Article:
The board’s “members are economically self-interested private actors — dentists competing in the same market they regulate,” the federal government’s brief argues. “And, like the board members of a private trade association that may govern its members’ conduct to some extent, petitioner’s members are largely accountable to their fellow market participants rather than to the State.”

“To me, that’s of some significance, because it indicates that—clearly—they have the economic interest of the dentists at heart,” Heritage Foundation Senior Legal Fellow Alden Abbott said. “There are lots of health and safety regulations that they have every reason to promulgate, but—to my knowledge of this case—there was no absolutely no evidence and no complaints of any consumer harm from these sort of storefront dental whitening clinics.”

Guild Law
In oral arguments before the Supreme Court, Deputy Solicitor General Malcolm Stewart also pointed out “the board members, the majority of them at least, are required to be practicing dentists, they have an evident self­interest in the manner in which the dental profession is regulated and in regulations that might keep other people from competing with dentists.

“That natural self­interest is reinforced by the method of selection,” Stewart added, during his October 14 testimony. “North Carolina law provides that the members of this dental board will be selected not by the governor or by the public, but by the community of dentists.”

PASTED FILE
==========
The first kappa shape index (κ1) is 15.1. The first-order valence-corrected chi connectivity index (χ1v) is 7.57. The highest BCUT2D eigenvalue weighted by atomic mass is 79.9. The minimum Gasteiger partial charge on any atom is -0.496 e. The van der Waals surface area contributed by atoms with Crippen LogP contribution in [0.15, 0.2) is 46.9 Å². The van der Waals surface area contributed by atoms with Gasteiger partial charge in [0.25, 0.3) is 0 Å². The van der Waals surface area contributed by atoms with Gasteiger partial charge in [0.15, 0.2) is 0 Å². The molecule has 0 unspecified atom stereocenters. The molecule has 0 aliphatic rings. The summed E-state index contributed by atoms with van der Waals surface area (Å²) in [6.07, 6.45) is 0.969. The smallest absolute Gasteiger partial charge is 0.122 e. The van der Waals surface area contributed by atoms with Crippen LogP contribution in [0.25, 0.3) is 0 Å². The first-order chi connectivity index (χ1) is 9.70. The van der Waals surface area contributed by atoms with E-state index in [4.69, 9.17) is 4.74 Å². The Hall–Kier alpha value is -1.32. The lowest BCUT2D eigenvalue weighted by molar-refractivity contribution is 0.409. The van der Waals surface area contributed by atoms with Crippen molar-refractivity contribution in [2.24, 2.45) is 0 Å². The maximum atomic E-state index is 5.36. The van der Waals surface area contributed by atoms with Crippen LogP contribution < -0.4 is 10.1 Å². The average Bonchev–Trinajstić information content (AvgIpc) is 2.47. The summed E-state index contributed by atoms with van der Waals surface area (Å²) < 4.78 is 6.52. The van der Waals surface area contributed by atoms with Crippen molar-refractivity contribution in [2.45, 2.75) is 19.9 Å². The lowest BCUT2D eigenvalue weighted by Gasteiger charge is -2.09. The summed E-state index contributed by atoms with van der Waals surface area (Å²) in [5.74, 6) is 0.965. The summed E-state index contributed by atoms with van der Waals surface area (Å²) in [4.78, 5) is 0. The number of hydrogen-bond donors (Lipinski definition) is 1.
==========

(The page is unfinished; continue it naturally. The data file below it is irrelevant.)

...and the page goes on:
In February 2014, University of Minnesota public policy professor Morris M. Kleiner analyzed the economic consequences of occupational licensing laws, such as those in North Carolina.

Noting such “capturing” of regulatory power “could reduce access to health services among some segments of the population,” Kleiner’s study found “more restrictive state licensing practices increase the costs of medical care, change wages and employment patterns, and do not appear to influence health care quality.”

According to Walter Olson, senior fellow at the Cato Institute’s Center for Constitutional Studies, “the not-so-hidden secret about occupational licensure laws is that they enable incumbent providers to protect their own incomes by locking newcomers and competitors out of markets by artificial government force.”

Abbott agreed with Kleiner and Olson’s respective analyses, noting licensing requirements like those in North Carolina tend to hurt “poor consumers, who have to pay higher prices,” as well as small businesses.

“There’s a lot of evidence that these regulations have been enacted at the behest of existing firms, to prevent new competitors from entering. This hurts small businesses; it prevents them—for no good reason—from getting started.”

William Todd ([email protected]) writes from Columbus, Ohio.

Internet Info:
“Relaxing Occupational Licensing Requirements: Analyzing Wages and Prices for a Medical Service,” Morris M. Kleiner, National Bureau of Economic Research: